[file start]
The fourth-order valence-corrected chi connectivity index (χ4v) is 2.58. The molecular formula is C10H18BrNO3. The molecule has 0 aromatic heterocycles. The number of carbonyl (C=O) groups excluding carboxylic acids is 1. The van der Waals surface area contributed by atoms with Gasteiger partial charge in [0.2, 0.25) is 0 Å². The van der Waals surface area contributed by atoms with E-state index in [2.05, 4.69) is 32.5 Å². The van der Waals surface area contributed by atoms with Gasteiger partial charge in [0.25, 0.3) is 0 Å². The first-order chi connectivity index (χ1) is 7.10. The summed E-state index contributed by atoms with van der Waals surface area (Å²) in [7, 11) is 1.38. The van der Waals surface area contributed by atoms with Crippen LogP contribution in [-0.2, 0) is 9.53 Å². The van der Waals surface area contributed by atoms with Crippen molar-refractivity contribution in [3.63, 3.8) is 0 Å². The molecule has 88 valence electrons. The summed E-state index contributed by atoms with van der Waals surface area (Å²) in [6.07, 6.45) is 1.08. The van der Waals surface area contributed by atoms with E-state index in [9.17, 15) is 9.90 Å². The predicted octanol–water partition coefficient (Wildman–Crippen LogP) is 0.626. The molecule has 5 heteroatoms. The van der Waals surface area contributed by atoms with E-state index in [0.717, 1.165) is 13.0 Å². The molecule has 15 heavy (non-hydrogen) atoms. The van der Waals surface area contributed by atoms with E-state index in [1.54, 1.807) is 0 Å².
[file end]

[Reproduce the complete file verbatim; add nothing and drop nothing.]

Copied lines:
The fourth-order valence-corrected chi connectivity index (χ4v) is 2.58. The molecular formula is C10H18BrNO3. The molecule has 0 aromatic heterocycles. The number of carbonyl (C=O) groups excluding carboxylic acids is 1. The van der Waals surface area contributed by atoms with Gasteiger partial charge in [0.2, 0.25) is 0 Å². The van der Waals surface area contributed by atoms with E-state index in [2.05, 4.69) is 32.5 Å². The van der Waals surface area contributed by atoms with Gasteiger partial charge in [0.25, 0.3) is 0 Å². The first-order chi connectivity index (χ1) is 7.10. The summed E-state index contributed by atoms with van der Waals surface area (Å²) in [7, 11) is 1.38. The van der Waals surface area contributed by atoms with Crippen LogP contribution in [-0.2, 0) is 9.53 Å². The van der Waals surface area contributed by atoms with Crippen molar-refractivity contribution in [3.63, 3.8) is 0 Å². The molecule has 88 valence electrons. The summed E-state index contributed by atoms with van der Waals surface area (Å²) in [6.07, 6.45) is 1.08. The van der Waals surface area contributed by atoms with E-state index in [9.17, 15) is 9.90 Å². The predicted octanol–water partition coefficient (Wildman–Crippen LogP) is 0.626. The molecule has 5 heteroatoms. The van der Waals surface area contributed by atoms with E-state index in [0.717, 1.165) is 13.0 Å². The molecule has 15 heavy (non-hydrogen) atoms. The van der Waals surface area contributed by atoms with E-state index in [1.54, 1.807) is 0 Å².